Kodak Takes WiFi Camera to Market

What do you get when you combine two of the hottest consumer electronics technologies and put them into a single device? It’s the WiFi digital camera, according to Kodak.

The company claimed it was first to release such a device, dubbed Easyshare-One, a 4 Megapixel, 3x optical zoom digital camera capable of connecting to the Internet or PC for photo sharing via 802.11, or WiFi-enabled hotspots.

The US$599 camera, as well as similar, WiFi-enabled digital cameras from Nikon, should get a warm reception from consumers, who are increasingly using wireless technology in their homes and on the go, industry analysts said.

“It should make it much easier to transfer your files from device to computer,” Ovum research Vice President Roger Entner told TechNewsWorld. “It’s an enhancing feature for existing digital cameras, which are under assault from cell phones already. It should make it better [for digital cameras].”

Shoot and Share

Kodak stressed the ease-of-use and sharing capabilities of the new device, which can e-mail, print and store pictures online or on PCs. The new camera has a 3-inch, rotating LCD screen, 256 megabytes of internal memory, and features the ability to view PC or online picture collections while synchronized wirelessly.

The camera also features a Macromedia Flash interface and video taking and sharing capability.

Kodak said retailers, including Circuit City, CompUSA and Ritz Camera, will be selling the Easyshare-One and companion picture printer next month. The camera will come with free WiFi “camera-specific” trial connectivity at WiFi hotspots from preferred providers T-Mobile and Australian provider Telstra, with more hotspot providers expected in Europe and Asia, Kodak said.

Convenience and Cost

Ovum’s Entner said that, while mobile phones with digital camera capabilities have managed to cut into the growing digital camera market, the addition of WiFi connectivity and the ability to easily and wirelessly send and store pictures may give back an advantage to cameras.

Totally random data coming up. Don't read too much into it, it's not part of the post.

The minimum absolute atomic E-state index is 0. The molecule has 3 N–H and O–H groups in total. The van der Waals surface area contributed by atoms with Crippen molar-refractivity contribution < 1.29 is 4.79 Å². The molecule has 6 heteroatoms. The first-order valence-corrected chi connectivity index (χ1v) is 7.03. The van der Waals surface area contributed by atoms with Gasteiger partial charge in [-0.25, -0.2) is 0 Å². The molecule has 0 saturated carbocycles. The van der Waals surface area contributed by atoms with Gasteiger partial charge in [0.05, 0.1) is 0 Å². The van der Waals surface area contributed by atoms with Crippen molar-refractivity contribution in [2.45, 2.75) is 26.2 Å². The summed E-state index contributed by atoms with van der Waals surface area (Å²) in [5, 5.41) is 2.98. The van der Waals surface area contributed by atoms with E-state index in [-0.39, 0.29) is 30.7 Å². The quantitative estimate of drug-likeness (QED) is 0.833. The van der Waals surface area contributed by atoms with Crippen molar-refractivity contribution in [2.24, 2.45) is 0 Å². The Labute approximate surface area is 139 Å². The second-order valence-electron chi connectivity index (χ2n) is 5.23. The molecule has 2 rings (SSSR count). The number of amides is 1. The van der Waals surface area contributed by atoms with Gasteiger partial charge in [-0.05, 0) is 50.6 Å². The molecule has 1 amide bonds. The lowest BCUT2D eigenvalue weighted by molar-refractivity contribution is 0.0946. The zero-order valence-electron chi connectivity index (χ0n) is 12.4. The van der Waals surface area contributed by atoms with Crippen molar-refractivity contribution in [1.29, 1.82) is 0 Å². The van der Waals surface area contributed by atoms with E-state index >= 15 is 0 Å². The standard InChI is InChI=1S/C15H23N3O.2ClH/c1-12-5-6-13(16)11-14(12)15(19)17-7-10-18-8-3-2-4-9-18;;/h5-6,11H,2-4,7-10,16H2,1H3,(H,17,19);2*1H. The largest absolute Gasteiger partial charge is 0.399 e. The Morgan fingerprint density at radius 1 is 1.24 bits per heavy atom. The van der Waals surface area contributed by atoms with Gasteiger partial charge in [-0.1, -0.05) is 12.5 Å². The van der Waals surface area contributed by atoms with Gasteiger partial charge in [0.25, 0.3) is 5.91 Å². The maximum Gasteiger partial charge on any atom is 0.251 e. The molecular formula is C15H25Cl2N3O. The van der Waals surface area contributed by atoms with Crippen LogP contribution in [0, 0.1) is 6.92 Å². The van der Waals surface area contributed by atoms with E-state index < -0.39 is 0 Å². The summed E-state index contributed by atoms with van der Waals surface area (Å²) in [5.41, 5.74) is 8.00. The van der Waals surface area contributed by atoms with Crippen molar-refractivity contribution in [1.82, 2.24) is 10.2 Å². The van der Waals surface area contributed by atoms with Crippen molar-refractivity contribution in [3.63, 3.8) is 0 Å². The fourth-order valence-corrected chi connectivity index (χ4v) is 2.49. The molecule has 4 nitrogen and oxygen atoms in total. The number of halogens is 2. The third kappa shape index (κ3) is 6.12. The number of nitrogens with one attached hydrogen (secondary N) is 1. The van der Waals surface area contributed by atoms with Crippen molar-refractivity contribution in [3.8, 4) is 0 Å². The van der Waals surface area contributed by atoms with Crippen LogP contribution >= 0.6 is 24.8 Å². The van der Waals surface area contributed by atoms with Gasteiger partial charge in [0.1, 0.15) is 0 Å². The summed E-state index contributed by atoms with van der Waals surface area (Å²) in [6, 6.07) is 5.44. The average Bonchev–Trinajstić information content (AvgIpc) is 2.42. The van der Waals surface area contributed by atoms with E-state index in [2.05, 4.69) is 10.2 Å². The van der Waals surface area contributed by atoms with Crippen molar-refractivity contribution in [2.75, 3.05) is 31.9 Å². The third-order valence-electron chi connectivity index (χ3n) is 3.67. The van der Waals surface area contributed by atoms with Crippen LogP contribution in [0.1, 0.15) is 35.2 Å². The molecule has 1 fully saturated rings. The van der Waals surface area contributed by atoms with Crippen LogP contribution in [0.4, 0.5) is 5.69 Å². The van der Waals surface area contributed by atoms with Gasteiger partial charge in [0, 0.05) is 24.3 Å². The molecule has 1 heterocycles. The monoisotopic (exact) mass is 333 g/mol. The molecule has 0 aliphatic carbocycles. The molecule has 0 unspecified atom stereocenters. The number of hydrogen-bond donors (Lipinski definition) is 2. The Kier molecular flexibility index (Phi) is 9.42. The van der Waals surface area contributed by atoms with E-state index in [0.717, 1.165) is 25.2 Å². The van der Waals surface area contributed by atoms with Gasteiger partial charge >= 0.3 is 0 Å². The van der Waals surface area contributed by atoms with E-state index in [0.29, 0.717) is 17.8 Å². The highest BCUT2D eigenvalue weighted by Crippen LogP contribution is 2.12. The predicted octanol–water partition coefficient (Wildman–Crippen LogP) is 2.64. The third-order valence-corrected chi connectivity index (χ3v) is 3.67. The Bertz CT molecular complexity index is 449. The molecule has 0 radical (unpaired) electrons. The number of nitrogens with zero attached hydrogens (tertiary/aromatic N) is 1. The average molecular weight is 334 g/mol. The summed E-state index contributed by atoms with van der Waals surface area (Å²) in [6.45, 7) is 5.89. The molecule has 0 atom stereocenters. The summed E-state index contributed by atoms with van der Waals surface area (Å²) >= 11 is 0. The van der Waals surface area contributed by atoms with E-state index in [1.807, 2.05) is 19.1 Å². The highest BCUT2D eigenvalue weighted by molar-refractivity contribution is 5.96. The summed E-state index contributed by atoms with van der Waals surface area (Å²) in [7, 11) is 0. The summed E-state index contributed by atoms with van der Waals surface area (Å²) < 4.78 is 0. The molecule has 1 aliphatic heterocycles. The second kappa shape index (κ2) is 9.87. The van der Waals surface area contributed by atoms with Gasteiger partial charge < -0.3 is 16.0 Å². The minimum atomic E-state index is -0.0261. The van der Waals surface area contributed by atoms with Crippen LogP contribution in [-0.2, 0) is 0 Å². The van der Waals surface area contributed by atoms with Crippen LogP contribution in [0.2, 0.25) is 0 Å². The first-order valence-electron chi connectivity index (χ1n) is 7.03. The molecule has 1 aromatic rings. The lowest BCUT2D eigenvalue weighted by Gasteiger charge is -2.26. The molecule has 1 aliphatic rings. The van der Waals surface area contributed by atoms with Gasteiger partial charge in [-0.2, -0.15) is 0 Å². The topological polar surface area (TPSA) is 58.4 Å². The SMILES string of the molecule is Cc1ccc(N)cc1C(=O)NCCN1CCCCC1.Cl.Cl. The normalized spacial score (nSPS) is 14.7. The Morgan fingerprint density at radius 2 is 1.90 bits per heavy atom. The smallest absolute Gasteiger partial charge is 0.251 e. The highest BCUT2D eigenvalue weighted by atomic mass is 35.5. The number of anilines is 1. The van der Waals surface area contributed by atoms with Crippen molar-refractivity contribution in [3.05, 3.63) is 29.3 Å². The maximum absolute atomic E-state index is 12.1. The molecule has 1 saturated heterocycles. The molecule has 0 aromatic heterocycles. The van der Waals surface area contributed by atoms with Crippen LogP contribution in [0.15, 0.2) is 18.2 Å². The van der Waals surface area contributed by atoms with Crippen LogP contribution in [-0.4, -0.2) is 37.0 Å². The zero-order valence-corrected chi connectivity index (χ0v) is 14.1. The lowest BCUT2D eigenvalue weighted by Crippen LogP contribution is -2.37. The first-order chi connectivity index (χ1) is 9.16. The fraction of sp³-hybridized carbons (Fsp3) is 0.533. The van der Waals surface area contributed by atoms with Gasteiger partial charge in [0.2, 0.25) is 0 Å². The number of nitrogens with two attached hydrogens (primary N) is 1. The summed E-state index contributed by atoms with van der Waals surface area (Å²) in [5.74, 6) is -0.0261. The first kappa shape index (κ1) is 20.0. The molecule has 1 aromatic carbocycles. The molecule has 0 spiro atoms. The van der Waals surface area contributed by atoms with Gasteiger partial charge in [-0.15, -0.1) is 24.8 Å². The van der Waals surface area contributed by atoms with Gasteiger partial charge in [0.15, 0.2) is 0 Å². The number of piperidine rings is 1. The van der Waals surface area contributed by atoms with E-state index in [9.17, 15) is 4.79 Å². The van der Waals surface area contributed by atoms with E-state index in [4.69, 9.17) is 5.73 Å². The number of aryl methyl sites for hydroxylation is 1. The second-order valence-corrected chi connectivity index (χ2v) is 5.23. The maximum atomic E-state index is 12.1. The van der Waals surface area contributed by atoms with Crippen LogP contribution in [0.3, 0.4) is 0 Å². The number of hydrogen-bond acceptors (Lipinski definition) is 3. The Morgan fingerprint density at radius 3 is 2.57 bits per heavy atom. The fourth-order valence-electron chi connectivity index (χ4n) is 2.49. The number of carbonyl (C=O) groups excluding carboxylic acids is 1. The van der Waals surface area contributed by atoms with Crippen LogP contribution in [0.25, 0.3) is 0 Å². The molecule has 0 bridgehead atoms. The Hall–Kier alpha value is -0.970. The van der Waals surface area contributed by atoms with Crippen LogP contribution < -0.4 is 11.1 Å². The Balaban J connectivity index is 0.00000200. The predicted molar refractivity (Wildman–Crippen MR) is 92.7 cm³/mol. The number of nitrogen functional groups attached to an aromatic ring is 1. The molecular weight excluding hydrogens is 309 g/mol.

“With a mobile phone, you either have to pay 25 cents or you have to take your memory stick out, which is always a big endeavor,” he said.

Yankee Group senior analyst John Jackson said the Kodak camera’s WiFi technology made more sense than trying to build CDMA or other mobile-phone connectivity into a digital camera.

“It’s a very logical addition to the digital camera,” Jackson told TechNewsWorld.

Driving Value and Price

Jackson added that, while there is always a danger a device such as the Easyshare-One will be trying to do too much more than it was originally designed for as a digital camera, the WiFi connectivity is likely to attract consumers who are adopting both digital cameras and WiFi technology in droves.

“The key here is that the camera has a liberated distribution channel,” Jackson said, adding that the device also allows for a higher price-tag on a digital camera.

“There are very few precedents for consumer electronics devices to appreciate in price,” he added. “The digital camera guys are trying to reverse that.”

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